On Saturday afternoon, the Sisters on the Reading Edge, a book club comprised of 11 African-American women, boarded a Napa Valley Wine Train in California, intent on having a good time. But what started off pleasantly turned into a “humiliating” experience after the women were escorted off the train for laughing and talking too loud.
“It was humiliating. I’m really offended to be quite honest,” Lisa Johnson, 47, told the San Francisco Chronicle. “I felt like it was a racist attack on us. I feel like we were being singled out.”
According to the Chronicle, the women—who were seated at two tables in the same car—claim that they were doing what other passengers were doing, ordering wine and enjoying the trip through California’s vineyards and wineries.
Johnson told the newspaper that she and the other women may have been animated, but definitely weren’t “obnoxious or intoxicated.”
A short time after the 11 a.m. Saturday departure, Johnson said the manager on the train approached the members of her group, telling them to quiet down.
“The train is set up to be with your friends, to drink wine and have a good time,” Johnson says. “We were thinking, ‘Who are we offending?'”
The manager returned a short while later, informing the group, “This isn’t going to work.” She said he added that if the group members didn’t lower their voices they would be removed from the train.
“It was a bizarre thing for all of us,” Johnson told the Chronicle. She noted that many in the group did lower their voices, but that that didn’t stop what came next.
According to the Chronicle, once the train arrived at the St. Helena station, the entire book club, which included an 83-year-old grandmother, was not only asked to leave the train station, but was greeted by officers of the St. Helena Police Department.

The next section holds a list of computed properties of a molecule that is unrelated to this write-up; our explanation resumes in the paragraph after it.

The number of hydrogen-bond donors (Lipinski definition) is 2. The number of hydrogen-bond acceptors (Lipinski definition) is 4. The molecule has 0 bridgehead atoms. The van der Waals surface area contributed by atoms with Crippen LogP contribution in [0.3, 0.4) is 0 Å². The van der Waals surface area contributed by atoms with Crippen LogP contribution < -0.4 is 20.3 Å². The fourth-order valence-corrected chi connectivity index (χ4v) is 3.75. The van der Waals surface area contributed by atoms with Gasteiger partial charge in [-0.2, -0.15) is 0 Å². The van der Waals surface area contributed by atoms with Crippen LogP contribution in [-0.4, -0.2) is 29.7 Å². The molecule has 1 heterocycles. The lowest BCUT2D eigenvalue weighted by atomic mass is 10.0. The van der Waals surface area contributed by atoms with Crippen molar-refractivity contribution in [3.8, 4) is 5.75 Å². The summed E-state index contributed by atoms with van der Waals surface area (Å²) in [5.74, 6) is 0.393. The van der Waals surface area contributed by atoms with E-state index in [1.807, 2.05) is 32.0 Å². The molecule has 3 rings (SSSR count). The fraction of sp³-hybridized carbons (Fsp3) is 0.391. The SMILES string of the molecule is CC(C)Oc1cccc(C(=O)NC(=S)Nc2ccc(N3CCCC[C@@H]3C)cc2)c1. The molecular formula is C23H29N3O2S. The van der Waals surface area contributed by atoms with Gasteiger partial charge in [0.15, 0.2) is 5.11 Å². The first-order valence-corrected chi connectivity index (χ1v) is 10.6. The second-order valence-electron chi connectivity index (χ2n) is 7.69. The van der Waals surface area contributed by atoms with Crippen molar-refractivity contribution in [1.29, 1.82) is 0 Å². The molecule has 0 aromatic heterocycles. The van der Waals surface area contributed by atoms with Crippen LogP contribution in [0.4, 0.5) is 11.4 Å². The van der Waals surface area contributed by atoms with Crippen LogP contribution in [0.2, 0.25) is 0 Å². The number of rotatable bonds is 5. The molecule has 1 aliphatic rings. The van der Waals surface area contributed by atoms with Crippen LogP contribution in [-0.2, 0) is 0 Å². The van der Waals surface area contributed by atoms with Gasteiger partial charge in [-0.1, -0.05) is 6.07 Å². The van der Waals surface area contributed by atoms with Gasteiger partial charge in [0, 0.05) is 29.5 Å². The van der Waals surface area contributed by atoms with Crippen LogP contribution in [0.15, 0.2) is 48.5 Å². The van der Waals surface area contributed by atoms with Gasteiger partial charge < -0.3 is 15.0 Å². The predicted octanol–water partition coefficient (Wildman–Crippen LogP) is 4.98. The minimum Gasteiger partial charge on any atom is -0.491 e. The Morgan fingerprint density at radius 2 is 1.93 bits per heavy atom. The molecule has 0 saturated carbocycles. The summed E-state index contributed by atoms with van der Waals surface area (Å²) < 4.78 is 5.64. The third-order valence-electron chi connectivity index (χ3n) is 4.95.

“People were looking at us,” Johnson said, adding that they had to walk past all the other members of the train in order to leave. “To get escorted into the hands of waiting police officers. That’s the humiliating part.”
The Chronicle notes that no police action was taken and that the officers waited with the group members until a van came to pick them up.
“The Napa Valley Wine Train does not enjoy removing guests from our trains, but takes these things very seriously in order to ensure the enjoyment and safety of all of our guests,” Napa Valley Wine Train spokeswoman Kira Devitt said, adding that about once a month, guests need to be removed from the train.
In a statement to the Chronicle Sunday, Devitt noted that “several parties” had complained about the group’s noise level, and claimed that staff tried three times to get the noise to an acceptable level.
Devitt claims that the group was “removed from the train and offered transportation back to the station in Napa” only after they refused to comply.
Johnson told the Chronicle that while she and the other group members were kicked off the train, the company had worked with the group to rectify the situation, including giving each book club member a refund, providing them with free pictures and having the van pick them up at the station where they were put off.
“They knew they were out of place,” Johnson told the Chronicle, adding that she “wants a public apology for the humiliations they caused to us as professional women.”